The Hararghe Oromo People of Ethiopia

The boy’s shadow flickers gently, almost sleepily, as the flame of the oil lamp projects it against the stark brick wall of the room. Under the lamp’s light, Tolaa sits at the table in his small home, trying to read the words in his notebook – but weariness is claiming his thoughts. After getting up early for prayers, along with most Muslim men in his village, helping his father Coqorsoo look after their crops and animals, going to school, and then returning home to continue with farming and other duties, further studies, prayers, etc., Tolaa is ready for bed.

Although often weary, Tolaa is happy to be able to attend school in his village this year: half of all Hararghe Oromo children do not attend primary school. He wonders if he will have the same privilege next year… or even follow his brother Beekaa, who has gone on to high school located in the bigger town. Beekaa stays with their uncle and helps in the family store there.

Tolaa knows his father is very proud to have a son in the high school. Every afternoon, Coqorsoo likes to meet in a corner of the market with other village men to sit in a circle, chew khat (a mild narcotic) and talk about disputes, deaths, weddings, and economics – but Coqorsoo also likes to talk about his son in high school. Only about one in ten students attends secondary school. Tolaa wishes he could listen to their conversations, but he doesn’t like khat.

Many men, women and even some youth and children chew khat. It’s supposed to make a person feel better, so they say, but Tolaa has some reservations. He tried stuffing the khat leaves and twigs into his cheeks, but it was too uncomfortable and he didn’t feel well after chewing it. He has also seen what it does to his father, who is addicted to chewing khat: he’s thin, often depressed, has hallucinations, and the doctor says he has high blood pressure from it.

Blinking a few times and stifling a yawn, Tolaa closes his notebook, rises and says good night to his mother Latuu. She is alone in the kitchen (his sister would have been helping but she died last year of complications with malaria) preparing some food for his father to eat when he gets home. Tolaa turns to walk drowsily to his small bed in the darkness of the back room. “Will I even be able to finish primary school?” he wonders.  

Since Beekaa left, now more than ever Tolaa is needed at home to help his father. It’s also costing the family dearly for their sons’ education. Father says that with the low and unpredictable rainfalls over the last few years the maize, sorghum and vegetable crops have not had enough water to grow properly. There’s not enough to sell in the market and so less money for schooling.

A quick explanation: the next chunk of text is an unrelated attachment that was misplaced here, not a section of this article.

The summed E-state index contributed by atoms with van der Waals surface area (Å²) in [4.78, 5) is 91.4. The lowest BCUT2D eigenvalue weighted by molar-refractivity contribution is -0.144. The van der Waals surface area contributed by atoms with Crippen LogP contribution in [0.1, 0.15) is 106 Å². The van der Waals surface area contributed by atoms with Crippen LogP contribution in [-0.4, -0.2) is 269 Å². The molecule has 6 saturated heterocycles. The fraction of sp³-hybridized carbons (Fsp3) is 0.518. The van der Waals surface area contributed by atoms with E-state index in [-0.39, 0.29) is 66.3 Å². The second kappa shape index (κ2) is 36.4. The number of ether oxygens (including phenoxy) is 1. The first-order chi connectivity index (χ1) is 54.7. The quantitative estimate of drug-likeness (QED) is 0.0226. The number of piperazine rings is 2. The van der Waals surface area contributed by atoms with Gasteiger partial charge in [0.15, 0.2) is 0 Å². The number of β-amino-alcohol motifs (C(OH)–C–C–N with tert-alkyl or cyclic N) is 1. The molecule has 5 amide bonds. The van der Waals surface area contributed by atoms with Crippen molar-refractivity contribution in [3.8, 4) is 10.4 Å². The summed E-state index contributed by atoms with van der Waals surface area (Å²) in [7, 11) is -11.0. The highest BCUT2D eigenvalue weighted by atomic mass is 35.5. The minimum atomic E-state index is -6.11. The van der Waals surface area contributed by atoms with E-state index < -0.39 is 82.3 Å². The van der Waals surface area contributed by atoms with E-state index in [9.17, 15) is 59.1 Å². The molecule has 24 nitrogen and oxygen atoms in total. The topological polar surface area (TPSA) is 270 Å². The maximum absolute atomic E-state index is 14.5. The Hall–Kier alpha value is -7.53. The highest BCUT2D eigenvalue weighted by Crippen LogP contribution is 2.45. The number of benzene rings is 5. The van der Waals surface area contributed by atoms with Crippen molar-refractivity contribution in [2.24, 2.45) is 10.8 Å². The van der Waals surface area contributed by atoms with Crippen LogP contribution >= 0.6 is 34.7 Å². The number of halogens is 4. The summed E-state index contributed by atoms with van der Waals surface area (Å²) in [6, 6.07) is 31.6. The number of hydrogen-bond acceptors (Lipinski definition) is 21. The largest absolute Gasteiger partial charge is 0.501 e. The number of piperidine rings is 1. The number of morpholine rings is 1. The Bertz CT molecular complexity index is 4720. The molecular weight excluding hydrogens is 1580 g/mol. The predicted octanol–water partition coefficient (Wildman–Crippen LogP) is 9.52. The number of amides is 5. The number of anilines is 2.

The water shortages have affected many Hararghe Oromo because more than 80% are in farm-related livelihoods; some of the people are strict pastoralists and count on their livestock having ample water and pasture. This year alone tens of thousands of Hararghe Oromo have had to rely on international food aid. Tolaa ponders all this as he drifts off to sleep.

Tolaa and Beekaa are Oromo, but they speak the Eastern dialect and so are known as Hararghe or Barentuu Oromo – one of the divisions of the Oromo people. A mostly rural people, they live primarily east and southeast of the geographically centralized capital of Ethiopia, Addis Ababa. They are a people group of about 6 million and almost 97% practice Sunni Islam, often mixed with ethnic religious beliefs. Fewer than 1% are Christian.

Pray for the Hararghe Oromo

  •  Pray the Lord of the harvest to send more workers among the Hararghe Oromo people. Pray that more Ethiopian churches will have God’s heart for the Hararghe Oromo and send their own workers to share the gospel in humility and love.
  • Pray for God’s Word to be translated into Hararghe Oromo. While the whole Bible is available, a new version is needed because the alphabet used in this older translation is different from the one currently taught. Pray for the development of the oral Bible for the many who do not read well. Pray that Hararghe Oromo would receive the Bible as God’s Word for their people.
  • Pray for the emerging body of believers among the Hararghe Oromo to be spiritually strengthened, to grow in their understanding of their identity in Christ, and to be equipped to see their people come into God’s Kingdom. Pray that neighboring people groups such as the Somali and Afar would also be reached as a result of what God is doing among the Hararghe Oromo.